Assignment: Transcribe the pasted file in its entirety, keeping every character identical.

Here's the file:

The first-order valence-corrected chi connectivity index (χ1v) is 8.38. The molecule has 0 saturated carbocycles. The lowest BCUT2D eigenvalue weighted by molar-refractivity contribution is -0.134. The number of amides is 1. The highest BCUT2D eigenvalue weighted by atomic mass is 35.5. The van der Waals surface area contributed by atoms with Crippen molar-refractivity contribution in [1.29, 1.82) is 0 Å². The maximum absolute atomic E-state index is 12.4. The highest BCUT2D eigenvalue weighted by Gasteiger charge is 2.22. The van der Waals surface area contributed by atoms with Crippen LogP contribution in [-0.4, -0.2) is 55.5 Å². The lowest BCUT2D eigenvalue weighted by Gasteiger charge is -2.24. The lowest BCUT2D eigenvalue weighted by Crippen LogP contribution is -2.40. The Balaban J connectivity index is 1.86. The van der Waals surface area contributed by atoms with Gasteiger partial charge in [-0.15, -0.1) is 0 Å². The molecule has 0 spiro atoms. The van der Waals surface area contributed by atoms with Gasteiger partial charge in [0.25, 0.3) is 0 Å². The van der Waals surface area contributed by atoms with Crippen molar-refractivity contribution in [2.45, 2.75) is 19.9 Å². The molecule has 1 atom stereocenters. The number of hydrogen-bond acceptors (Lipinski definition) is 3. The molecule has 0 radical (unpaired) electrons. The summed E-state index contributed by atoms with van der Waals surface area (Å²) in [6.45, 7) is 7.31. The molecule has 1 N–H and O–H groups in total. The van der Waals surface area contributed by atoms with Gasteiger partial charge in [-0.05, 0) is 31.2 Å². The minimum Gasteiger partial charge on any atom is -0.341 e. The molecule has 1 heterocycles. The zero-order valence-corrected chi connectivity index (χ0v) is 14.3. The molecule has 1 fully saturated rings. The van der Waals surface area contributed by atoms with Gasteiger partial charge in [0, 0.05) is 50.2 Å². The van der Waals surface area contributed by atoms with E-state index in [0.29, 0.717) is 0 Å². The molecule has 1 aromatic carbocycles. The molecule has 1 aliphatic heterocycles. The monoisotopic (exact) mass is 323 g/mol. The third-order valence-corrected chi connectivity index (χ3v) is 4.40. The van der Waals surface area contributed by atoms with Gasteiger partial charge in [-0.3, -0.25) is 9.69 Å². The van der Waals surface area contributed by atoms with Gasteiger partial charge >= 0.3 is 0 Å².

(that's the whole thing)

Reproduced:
The first-order valence-corrected chi connectivity index (χ1v) is 8.38. The molecule has 0 saturated carbocycles. The lowest BCUT2D eigenvalue weighted by molar-refractivity contribution is -0.134. The number of amides is 1. The highest BCUT2D eigenvalue weighted by atomic mass is 35.5. The van der Waals surface area contributed by atoms with Crippen molar-refractivity contribution in [1.29, 1.82) is 0 Å². The maximum absolute atomic E-state index is 12.4. The highest BCUT2D eigenvalue weighted by Gasteiger charge is 2.22. The van der Waals surface area contributed by atoms with Crippen LogP contribution in [-0.4, -0.2) is 55.5 Å². The lowest BCUT2D eigenvalue weighted by Gasteiger charge is -2.24. The lowest BCUT2D eigenvalue weighted by Crippen LogP contribution is -2.40. The Balaban J connectivity index is 1.86. The van der Waals surface area contributed by atoms with Gasteiger partial charge in [-0.15, -0.1) is 0 Å². The molecule has 0 spiro atoms. The van der Waals surface area contributed by atoms with Gasteiger partial charge in [0.25, 0.3) is 0 Å². The van der Waals surface area contributed by atoms with Crippen molar-refractivity contribution in [2.45, 2.75) is 19.9 Å². The molecule has 1 atom stereocenters. The number of hydrogen-bond acceptors (Lipinski definition) is 3. The molecule has 0 radical (unpaired) electrons. The summed E-state index contributed by atoms with van der Waals surface area (Å²) in [6.45, 7) is 7.31. The molecule has 1 N–H and O–H groups in total. The van der Waals surface area contributed by atoms with Gasteiger partial charge in [-0.05, 0) is 31.2 Å². The minimum Gasteiger partial charge on any atom is -0.341 e. The molecule has 1 heterocycles. The zero-order valence-corrected chi connectivity index (χ0v) is 14.3. The molecule has 1 fully saturated rings. The van der Waals surface area contributed by atoms with Gasteiger partial charge in [0, 0.05) is 50.2 Å². The van der Waals surface area contributed by atoms with E-state index in [0.29, 0.717) is 0 Å². The molecule has 1 aromatic carbocycles. The molecule has 1 aliphatic heterocycles. The monoisotopic (exact) mass is 323 g/mol. The third-order valence-corrected chi connectivity index (χ3v) is 4.40. The van der Waals surface area contributed by atoms with Gasteiger partial charge in [-0.3, -0.25) is 9.69 Å². The van der Waals surface area contributed by atoms with Gasteiger partial charge >= 0.3 is 0 Å².